Fr. Stavros N. Akrotirianakis is the Proistamenos of St. John Greek Orthodox Church in Tampa, FL. Fr. contributes the Prayer Team Ministry, a daily reflection, which began in February 2015. The Prayer Team now has its own dedicated website! Fr. Stavros has produced two books, “Let All Creation Rejoice: Reflections on Advent, the Nativity and Epiphany”: “https://amzn.to/2t1rXwh and “The Road Back to Christ: Reflections on Lent, Holy Week and the Resurrection.” https://amzn.to/2WAcfG0
We will now be including the daily reading of Epistle and Gospel with The Prayer Team.
Fruits of the Spirit
The fruit of the Spirit is love, joy, peace, patience, kindness, goodness, faithfulness, gentleness, self-control. Galatians 5: 22-23
When a man’s ways please the Lord, he makes even his enemies to be at peace with him. Proverbs 16:7
Good morning Prayer Team!
As with every Fruit of the Spirit, there is an opposing force that threatens to “sour” the fruit. Today we begin to examine “peace,” the third Fruit of the Spirit. Peace is the absence of conflict, disturbance and tribulation. The first thought that comes to mind when I think of the juxtaposition of peace and conflict is not some war-torn land. Rather it is a peaceful lake, where the water is still like glass. And then someone throws in a small stone and ripples appear in the water. The water is disturbed. The peace is gone, at least temporarily.
Every life, no matter how tranquil it appears, has ripples that disturb its peace. This is how we know what peace is. It is the absence of conflict. Peace and tranquility are the ideal. The ripples are part of our human reality.
In the Orthodox Church, when we gather to pray, the first thing we offer is “In peace let us pray to the Lord.” We then pray for the peace of God, and then for peace in the world. At the Divine Liturgy, the priest offers “peace be with you all” to the people prior to the Gospel reading, the Creed, and Holy Communion. At the most important parts of the Liturgy, we are reminded to have a disposition of peace.
There have been many protests for peace over the last century. Ironically, some of these protests for peace have turned violent. I have always believed that peace in the world is not advanced with protest. Rather, peace in the world begins with peace within ourselves. Like the other fruits, peace also is a choice. In a given situation, we can choose conflict or we can choose peace. We can choose to throw a stone into the heart of another person, causing them disturbance, or we can choose to let ripples smooth over in our hearts and in the hearts of others so there can be peace.
One of my favorite all time songs is “Let There Be Peace on Earth”, written by Jill Jackson Miller and Sy Miller in 1955. The song says:
Let there be peace on earth and let it begin with me.
Let there be peace on earth, the peace that was meant to be.
With God as Father, brothers all are we.
Let me walk with my brother in perfect harmony.
Let peace begin with me, let this be the moment now.
With every step I take let this be my solemn vow.
To take each moment and live each moment in peace eternally.
Let there be peace on earth and let it begin with me.
The decision to pursue peace is ultimately one that belongs to each person. And the goal of peace in the world begins with a decision to have peace in one’s own life, and his or her decision to spread peace to others.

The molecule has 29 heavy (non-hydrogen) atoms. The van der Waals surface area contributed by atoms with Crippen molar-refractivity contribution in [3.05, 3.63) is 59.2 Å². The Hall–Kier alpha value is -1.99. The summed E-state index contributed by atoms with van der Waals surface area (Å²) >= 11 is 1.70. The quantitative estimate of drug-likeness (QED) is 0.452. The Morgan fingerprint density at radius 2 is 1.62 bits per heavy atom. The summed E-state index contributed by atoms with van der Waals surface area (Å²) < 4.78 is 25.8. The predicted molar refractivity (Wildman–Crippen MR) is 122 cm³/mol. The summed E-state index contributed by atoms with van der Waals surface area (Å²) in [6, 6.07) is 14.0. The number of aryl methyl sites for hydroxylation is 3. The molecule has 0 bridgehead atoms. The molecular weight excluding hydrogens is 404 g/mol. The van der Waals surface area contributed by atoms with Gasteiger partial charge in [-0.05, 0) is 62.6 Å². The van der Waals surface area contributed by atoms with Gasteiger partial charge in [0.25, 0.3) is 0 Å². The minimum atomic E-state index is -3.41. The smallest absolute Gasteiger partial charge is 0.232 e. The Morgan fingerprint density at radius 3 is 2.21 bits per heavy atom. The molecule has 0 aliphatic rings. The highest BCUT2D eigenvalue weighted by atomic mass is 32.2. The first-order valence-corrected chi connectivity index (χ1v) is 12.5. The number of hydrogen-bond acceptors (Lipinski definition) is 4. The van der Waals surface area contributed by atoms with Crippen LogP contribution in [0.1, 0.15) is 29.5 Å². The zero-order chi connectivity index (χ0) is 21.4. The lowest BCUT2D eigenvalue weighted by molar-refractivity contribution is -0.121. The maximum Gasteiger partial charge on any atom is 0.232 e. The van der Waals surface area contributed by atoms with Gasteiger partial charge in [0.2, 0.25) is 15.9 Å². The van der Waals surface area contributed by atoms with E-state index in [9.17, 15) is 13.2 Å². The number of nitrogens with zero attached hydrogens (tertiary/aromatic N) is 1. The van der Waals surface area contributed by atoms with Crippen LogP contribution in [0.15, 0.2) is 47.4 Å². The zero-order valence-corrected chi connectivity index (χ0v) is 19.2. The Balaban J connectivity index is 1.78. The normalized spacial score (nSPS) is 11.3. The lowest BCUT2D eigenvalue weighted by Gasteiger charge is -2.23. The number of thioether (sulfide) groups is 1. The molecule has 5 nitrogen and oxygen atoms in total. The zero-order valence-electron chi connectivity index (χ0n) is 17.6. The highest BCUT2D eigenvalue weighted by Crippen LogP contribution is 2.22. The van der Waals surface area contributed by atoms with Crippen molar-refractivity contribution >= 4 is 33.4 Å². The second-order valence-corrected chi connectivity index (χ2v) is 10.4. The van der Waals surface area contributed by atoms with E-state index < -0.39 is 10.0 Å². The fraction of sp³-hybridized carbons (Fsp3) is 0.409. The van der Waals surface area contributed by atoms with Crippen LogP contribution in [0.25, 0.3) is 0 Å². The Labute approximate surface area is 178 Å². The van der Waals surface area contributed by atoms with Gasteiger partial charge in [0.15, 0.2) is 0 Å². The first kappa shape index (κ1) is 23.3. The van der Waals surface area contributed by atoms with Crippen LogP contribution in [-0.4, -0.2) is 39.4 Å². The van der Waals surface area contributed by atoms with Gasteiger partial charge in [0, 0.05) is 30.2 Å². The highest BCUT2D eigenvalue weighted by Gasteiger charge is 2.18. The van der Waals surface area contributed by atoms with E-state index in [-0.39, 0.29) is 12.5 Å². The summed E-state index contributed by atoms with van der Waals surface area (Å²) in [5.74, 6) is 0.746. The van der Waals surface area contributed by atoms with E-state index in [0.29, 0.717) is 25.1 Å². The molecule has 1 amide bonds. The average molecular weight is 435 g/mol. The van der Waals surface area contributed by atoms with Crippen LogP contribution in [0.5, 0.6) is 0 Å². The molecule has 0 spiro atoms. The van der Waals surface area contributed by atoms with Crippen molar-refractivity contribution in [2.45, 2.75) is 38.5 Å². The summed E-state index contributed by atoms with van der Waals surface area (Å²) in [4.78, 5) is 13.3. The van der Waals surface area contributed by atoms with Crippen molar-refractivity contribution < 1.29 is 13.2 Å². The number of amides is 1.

One last thing to reflect on today is the concept of being a peace maker versus being a “peace-taker.” The peace maker bring a presence of calm over troubled waters. The peace maker is the person who, when he or she enters the room, calms any tension and sets people at ease. The peace-taker is one who routinely disturbs the peace in the hearts of others. The peace-taker is the person who, when he or she enters the room, everyone’s blood pressure goes up. Of course, at times we play the role of each—I’m sure there have been times I have been more peace-taker than peace maker. But ask yourself, which role do you play more often—peace maker, or peace-taker?
Today’s verse from Proverbs describes the ultimate person of peace, the one who can make even his enemies be at peace with him. Peace with enemies and peace in the world, these are the ideal. It all begins with a choice to have peace within yourself, and to be a peace maker.
Lord, our God, grant me a peaceful day. Where there are smooth waters, help me to keep the sense of tranquility, and surround me with others who will bring peace and tranquility to me. Where the waters are disturbed, help me to be someone who can smooth them over, and bring others into my life who will help calm my storms. Lord, help me to want to be a peace maker, and help me resist temptations to be a peace-taker. Amen.
Jesus said in Matthew 5:9, “Blessed are the peacemakers, for they shall be called sons of God.” Be a peace maker today—it will not only help you grow towards others, but towards God.
With Roger Hunt providing today’s Daily Reading: Listen Now.
These readings are under copyright and is used by permission. All rights reserved. These works may not be further reproduced, in print or on other websites or in any other form, without the prior written authorization of the copyright holder: Reading © Holy Transfiguration Monastery – Brookline, MA, Apolytikion of Abbot Marcellus © Narthex Press, Kontakion of Abbot Marcellus © Holy Transfiguration Monastery – Brookline, MA.
The Revised Standard Version of the Bible is copyrighted 1946, 1952, 1971, and 1973 by the Division of Christian Education of the National Council of the Churches of Christ in the U.S.A. and used by permission. From the Online Chapel of the Greek Orthodox Archdiocese of America.
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